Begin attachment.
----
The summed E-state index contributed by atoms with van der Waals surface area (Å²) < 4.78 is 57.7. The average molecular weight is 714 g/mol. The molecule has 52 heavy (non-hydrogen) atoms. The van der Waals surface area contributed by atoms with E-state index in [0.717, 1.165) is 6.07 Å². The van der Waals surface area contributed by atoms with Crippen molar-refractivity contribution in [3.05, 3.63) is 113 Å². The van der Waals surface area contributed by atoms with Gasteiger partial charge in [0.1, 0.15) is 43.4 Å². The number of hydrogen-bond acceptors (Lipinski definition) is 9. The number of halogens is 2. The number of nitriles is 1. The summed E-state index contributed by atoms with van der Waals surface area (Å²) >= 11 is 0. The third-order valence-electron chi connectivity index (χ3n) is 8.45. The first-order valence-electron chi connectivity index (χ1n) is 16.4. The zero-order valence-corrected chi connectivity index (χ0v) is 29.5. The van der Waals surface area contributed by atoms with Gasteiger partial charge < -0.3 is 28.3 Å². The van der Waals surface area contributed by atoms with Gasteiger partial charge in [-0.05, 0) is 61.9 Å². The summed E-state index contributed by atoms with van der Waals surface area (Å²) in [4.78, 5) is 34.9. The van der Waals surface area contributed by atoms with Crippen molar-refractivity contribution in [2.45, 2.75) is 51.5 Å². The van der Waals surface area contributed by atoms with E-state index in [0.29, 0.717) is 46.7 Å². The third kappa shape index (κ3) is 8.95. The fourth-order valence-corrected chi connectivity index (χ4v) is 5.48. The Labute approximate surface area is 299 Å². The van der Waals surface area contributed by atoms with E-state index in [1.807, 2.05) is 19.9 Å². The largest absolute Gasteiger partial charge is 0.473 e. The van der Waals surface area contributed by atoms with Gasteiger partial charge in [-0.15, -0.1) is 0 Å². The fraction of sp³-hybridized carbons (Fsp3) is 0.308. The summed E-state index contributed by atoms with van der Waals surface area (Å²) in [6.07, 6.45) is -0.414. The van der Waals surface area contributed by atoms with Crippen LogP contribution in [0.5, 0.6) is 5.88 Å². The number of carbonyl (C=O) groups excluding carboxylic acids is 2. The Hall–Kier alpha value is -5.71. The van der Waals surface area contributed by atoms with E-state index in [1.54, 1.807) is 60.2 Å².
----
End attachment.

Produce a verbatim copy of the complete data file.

The summed E-state index contributed by atoms with van der Waals surface area (Å²) < 4.78 is 57.7. The average molecular weight is 714 g/mol. The molecule has 52 heavy (non-hydrogen) atoms. The van der Waals surface area contributed by atoms with E-state index in [0.717, 1.165) is 6.07 Å². The van der Waals surface area contributed by atoms with Crippen molar-refractivity contribution in [3.05, 3.63) is 113 Å². The van der Waals surface area contributed by atoms with Gasteiger partial charge in [0.1, 0.15) is 43.4 Å². The number of hydrogen-bond acceptors (Lipinski definition) is 9. The number of halogens is 2. The number of nitriles is 1. The summed E-state index contributed by atoms with van der Waals surface area (Å²) >= 11 is 0. The third-order valence-electron chi connectivity index (χ3n) is 8.45. The first-order valence-electron chi connectivity index (χ1n) is 16.4. The zero-order valence-corrected chi connectivity index (χ0v) is 29.5. The van der Waals surface area contributed by atoms with Gasteiger partial charge < -0.3 is 28.3 Å². The van der Waals surface area contributed by atoms with Gasteiger partial charge in [-0.05, 0) is 61.9 Å². The summed E-state index contributed by atoms with van der Waals surface area (Å²) in [4.78, 5) is 34.9. The van der Waals surface area contributed by atoms with Crippen molar-refractivity contribution in [2.45, 2.75) is 51.5 Å². The van der Waals surface area contributed by atoms with E-state index in [0.29, 0.717) is 46.7 Å². The third kappa shape index (κ3) is 8.95. The fourth-order valence-corrected chi connectivity index (χ4v) is 5.48. The Labute approximate surface area is 299 Å². The van der Waals surface area contributed by atoms with E-state index in [1.807, 2.05) is 19.9 Å². The largest absolute Gasteiger partial charge is 0.473 e. The van der Waals surface area contributed by atoms with Gasteiger partial charge in [-0.15, -0.1) is 0 Å². The fraction of sp³-hybridized carbons (Fsp3) is 0.308. The summed E-state index contributed by atoms with van der Waals surface area (Å²) in [6.07, 6.45) is -0.414. The van der Waals surface area contributed by atoms with Crippen LogP contribution in [0.5, 0.6) is 5.88 Å². The number of carbonyl (C=O) groups excluding carboxylic acids is 2. The Hall–Kier alpha value is -5.71. The van der Waals surface area contributed by atoms with E-state index in [1.54, 1.807) is 60.2 Å².